U.K. stocks declined for a third day after U.S. consumer spending unexpectedly dropped for the first time in almost two years, deepening concern that growth in the world’s largest economy is stalling.
Xstrata Plc (XTA) slid 3.6 percent, leading a retreat by mining companies, after posting earnings that missed analysts’ estimates. Hargreaves Lansdown Plc (HL/) led the FTSE 100 Index (UKX) lower, losing 13 percent.
The FTSE 100 fell 56.04, or 1 percent, to 5,718.39 at the 4:30 p.m. close in London, its lowest level in five weeks. The benchmark measure has slumped 6.1 percent since its peak this year on Feb. 8 amid concern that growth in the U.S. and Europe will slow. The FTSE All-Share Index dropped 1.1 percent today, while Ireland’s ISEQ Index retreated 1.7 percent.
The House of Representatives approved legislation yesterday to increase the U.S. debt limit by $2.1 trillion and cut federal spending by $2.4 trillion. The Senate will vote on the deal later today.
The U.S. deficit deal will add to a reduction in growth next year of 1.5 percentage points coming from the expiration of past stimulus programs, according to economists at JPMorgan Chase & Co. and Deutsche Bank AG.
U.S. Personal Spending
Consumer spending in the U.S. fell 0.2 percent in June as a slump in hiring caused households to retrench, Commerce Department figures showed today. The median estimate of 77 economists surveyed by Bloomberg News had called for a 0.1 percent increase.
Xstrata sank 3.6 percent to 1,235.5 pence after posting first-half earnings before interest, taxes, depreciation and amortization that increased 30 percent to $5.82 billion. That missed the average analyst estimate of $5.93 billion.
Rio Tinto Group, the world’s second-largest mining company, fell 2.5 percent to 4,176 pence. BHP Billiton Ltd. (BHP), the biggest, dropped 1.9 percent to 2,214.5 pence.
Hargreaves Lansdown, Britain’s largest retail broker, slumped 13 percent to 506.5 pence, its biggest drop since its initial public offering in 2007. The U.K.’s Financial Services Authority published rules yesterday requiring independent financial advisers to disclose fees they receive for directing clients into certain funds. The rules come into force from the end of next year. The proposals won’t have a material effect on Hargreaves’s business, the Bristol-based company said in a statement today.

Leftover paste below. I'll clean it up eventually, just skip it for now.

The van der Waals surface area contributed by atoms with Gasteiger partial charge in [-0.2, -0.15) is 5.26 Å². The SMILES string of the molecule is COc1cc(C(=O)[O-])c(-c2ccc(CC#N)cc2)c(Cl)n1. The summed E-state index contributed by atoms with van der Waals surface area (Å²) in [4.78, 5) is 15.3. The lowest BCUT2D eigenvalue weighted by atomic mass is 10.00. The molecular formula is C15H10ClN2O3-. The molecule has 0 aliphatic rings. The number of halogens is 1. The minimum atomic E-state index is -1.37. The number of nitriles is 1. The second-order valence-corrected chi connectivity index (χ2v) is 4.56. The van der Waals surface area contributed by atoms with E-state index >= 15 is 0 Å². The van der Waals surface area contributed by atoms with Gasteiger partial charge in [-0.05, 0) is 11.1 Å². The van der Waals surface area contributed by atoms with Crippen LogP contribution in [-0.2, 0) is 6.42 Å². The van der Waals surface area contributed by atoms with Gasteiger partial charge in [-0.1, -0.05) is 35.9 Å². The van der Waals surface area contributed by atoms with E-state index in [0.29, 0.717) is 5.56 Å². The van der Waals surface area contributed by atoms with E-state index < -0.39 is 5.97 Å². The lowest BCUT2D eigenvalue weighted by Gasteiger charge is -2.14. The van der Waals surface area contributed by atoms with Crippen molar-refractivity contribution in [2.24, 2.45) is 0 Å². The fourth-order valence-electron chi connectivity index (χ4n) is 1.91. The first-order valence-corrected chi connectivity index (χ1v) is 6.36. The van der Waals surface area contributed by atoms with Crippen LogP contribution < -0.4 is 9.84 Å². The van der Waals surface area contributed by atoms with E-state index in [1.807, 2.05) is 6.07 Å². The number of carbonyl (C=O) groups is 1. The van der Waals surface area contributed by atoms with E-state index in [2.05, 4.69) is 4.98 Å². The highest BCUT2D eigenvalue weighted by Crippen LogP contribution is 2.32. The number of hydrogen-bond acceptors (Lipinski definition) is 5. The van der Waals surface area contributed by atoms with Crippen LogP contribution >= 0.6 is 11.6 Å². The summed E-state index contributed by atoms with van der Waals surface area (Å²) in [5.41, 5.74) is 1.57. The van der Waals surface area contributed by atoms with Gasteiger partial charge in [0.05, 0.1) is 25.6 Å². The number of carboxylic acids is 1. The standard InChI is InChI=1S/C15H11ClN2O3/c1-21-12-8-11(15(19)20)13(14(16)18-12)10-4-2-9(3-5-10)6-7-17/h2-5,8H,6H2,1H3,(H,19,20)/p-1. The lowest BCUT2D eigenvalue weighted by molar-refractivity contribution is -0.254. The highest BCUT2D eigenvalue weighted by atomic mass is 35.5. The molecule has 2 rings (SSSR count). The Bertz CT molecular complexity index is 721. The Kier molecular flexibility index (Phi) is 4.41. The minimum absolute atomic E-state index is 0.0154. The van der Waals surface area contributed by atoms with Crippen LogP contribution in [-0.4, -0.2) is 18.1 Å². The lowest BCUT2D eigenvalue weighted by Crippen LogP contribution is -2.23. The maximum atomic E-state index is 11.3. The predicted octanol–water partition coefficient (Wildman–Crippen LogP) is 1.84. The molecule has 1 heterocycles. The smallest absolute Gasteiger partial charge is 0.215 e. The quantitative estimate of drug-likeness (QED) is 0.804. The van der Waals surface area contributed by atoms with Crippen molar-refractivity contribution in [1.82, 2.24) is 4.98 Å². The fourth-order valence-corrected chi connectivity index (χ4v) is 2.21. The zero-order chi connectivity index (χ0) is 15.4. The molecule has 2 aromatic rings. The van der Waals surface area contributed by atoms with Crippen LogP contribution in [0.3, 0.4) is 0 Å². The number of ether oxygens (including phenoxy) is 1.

Centamin Egypt Ltd. (CEY) tumbled 20 percent to 109.6 pence, the gold producer’s biggest decline since its initial public offering in 2001, after cutting its projected output.
Fresnillo Plc (FRES), the world’s largest primary silver producer, jumped 4.6 percent to 1,813 pence after reporting first-half net income of $553.2 million, more than double the $258.9 million it posted a year earlier.
Amlin Plc (AML) plunged 16 percent to 335 pence, the Lloyd’s of London insurer’s biggest drop since September 2001, after saying that its first-half profit may miss analysts’ estimates.
Northumbrian Water Group Plc (NWG) led a rally of U.K. water utilities, jumping 4.5 percent to 469.5 pence after a group led by Cheung Kong Infrastructure Holdings Ltd. agreed to buy the Durham-based company for 2.4 billion pounds ($3.9 billion).
Severn Trent Plc climbed 2.5 percent to 1,451 pence, while United Utilities Group Plc (UU/) rose 1.1 percent to 591 pence.
National Grid Plc (NG/), operator of the U.K.’s power and gas networks, gained 2 percent to 602.5 pence after Ofgem, the U.K. energy regulator, said it will extend the energy transmission price control regime for one year until March 2013.
Rotork Plc (ROR), the world’s largest maker of valve actuators used in oil pipelines, surged 8.1 percent to 1,695 pence, its biggest jump since March 2009. The company predicted that full- year sales will be “materially ahead” of previous forecasts.
Moneysupermarket.com Group Plc (MONY), whose Web sites allow users to compare prices of financial products, soared 7.6 percent to 120.4 pence after reporting first-half net income of 8.8 million pounds, compared with 1.9 million pounds for the same period a year earlier.
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